Senate Passes Infrastructure Bill with $1B for Great Lakes Restoration
Coalition: Bill a Big Step Forward in Addressing Infrastructure Crisis
Ann Arbor, Mich. (August 10, 2021)—In a 69-30 vote, the U.S. Senate has passed a bipartisan infrastructure package that boosts federal investment in core Great Lakes and clean water programs, including $1 billion in additional funding for the Great Lakes Restoration Initiative. The water infrastructure investments in the bill, according to the Healing Our Waters-Great Lakes Coalition, represent a big step forward to address serious threats to people’s drinking water and public health.
“This funding will be a shot in the arm to make our Great Lakes and our communities healthier,” said Laura Rubin, director of the Healing Our Waters-Great Lakes Coalition. “Federal investments to restore the lakes have been producing results, yet serious threats remain. Poisoned drinking water, closed beaches, contaminated fish, and unaffordable water bills continue to impact people in cities and towns across the region and underscore the need to address these urgent problems now, before they get worse and more costly to solve. We look forward to working with Congress and the Biden Administration to get this and other bills across the finish line so that we can meet this moment in history and ensure that every person has access to clean, safe, and affordable drinking water.”
The Senate’s bipartisan infrastructure agreement, H.R. 3684 – the “Infrastructure Investment and Jobs Act” – is a $1.2 trillion infrastructure package that includes $55 billion in new federal spending for water infrastructure programs.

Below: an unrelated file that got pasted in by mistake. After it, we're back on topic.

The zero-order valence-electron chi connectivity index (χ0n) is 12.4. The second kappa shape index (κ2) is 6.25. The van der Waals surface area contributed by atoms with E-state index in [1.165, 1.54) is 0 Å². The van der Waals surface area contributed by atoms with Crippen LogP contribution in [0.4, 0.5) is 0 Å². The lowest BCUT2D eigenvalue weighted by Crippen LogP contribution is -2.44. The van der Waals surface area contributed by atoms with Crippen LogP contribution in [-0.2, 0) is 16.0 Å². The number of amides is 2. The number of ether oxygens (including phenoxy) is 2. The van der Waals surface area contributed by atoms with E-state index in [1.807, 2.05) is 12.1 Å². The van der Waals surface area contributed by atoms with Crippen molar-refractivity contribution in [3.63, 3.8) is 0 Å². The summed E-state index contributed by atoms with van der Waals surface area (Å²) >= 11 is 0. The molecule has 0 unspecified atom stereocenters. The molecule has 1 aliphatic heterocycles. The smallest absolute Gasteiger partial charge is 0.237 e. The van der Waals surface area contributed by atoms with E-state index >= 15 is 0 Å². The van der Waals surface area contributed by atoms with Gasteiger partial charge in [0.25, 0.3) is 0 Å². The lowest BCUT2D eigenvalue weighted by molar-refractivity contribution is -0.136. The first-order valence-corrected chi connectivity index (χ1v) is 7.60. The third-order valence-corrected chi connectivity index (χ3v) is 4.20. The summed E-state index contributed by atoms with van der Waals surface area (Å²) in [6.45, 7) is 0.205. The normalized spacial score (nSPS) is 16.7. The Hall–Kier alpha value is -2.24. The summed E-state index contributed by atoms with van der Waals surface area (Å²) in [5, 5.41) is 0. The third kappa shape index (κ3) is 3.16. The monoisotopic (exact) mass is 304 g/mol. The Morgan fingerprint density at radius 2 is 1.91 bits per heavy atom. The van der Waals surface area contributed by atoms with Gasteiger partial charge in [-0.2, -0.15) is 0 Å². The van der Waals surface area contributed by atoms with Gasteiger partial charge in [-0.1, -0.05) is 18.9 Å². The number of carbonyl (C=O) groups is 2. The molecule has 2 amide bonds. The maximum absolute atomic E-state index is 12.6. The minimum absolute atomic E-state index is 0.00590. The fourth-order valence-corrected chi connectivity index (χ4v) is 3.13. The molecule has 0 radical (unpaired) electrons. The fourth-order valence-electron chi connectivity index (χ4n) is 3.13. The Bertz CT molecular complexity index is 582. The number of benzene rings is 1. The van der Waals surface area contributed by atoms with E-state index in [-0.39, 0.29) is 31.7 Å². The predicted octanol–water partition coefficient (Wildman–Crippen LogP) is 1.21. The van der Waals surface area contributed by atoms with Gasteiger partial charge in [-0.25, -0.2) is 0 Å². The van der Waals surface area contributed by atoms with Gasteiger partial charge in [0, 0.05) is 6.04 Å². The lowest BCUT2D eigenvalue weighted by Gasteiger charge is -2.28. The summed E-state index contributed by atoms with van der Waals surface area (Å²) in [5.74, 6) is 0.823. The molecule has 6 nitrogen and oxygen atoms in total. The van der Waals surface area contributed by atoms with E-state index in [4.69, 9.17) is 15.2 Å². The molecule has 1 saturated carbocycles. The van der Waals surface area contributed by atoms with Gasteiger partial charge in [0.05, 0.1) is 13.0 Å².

The bill includes supplemental funding to restore the Great Lakes and to begin to address our nation’s water infrastructure crisis. Over five years, the bill appropriates:
- $1 billion for the Great Lakes Restoration Initiative;
- $19.9 billion for sewage treatment infrastructure through the Clean Water State Revolving Fund;
- $17.3 billion for drinking water infrastructure under the Drinking Water State Revolving Fund;
- $15 billion for lead service line replacement;
- $10 billion to address emerging contaminants across key water infrastructure programs; and
- $1.9 billion for Army Corps aquatic ecosystem restoration projects.
The bill also reauthorizes and expands key water infrastructure programs for five years, including:
- EPA’s Clean Water and Drinking Water State Revolving Funds, authorizing $14.65 billion for each program;
- EPA’s Sec. 221 Sewer Overflow and Stormwater Reuse Municipal Grants, authorizing $1.4 billion;
- EPA’s Small and Disadvantaged Communities program, authorizing $510 million; and
- EPA’s Reducing Lead in Drinking Water and Lead Testing in Schools grant programs, authorizing $700 million across both programs.
The bill will now moves to the U.S. House for further consideration.
In the Great Lakes states of Illinois, Indiana, Michigan, Minnesota, New York, Ohio, Pennsylvania, and Wisconsin $188 billion dollars is needed for water infrastructure repairs and upgrades over 20 years.
Since 2004, the Healing Our Waters-Great Lakes Coalition has been harnessing the collective power of more than 170 groups representing millions of people, whose common goal is to restore and protect the Great Lakes. Learn more at HealthyLakes.org or follow us on Twitter @HealthyLakes.
Jordan Lubetkin, LubetkinJ@nwf.org, (734) 904-1589
Lindsey Bacigal, BacigalL@nwf.org, (734) 887-7113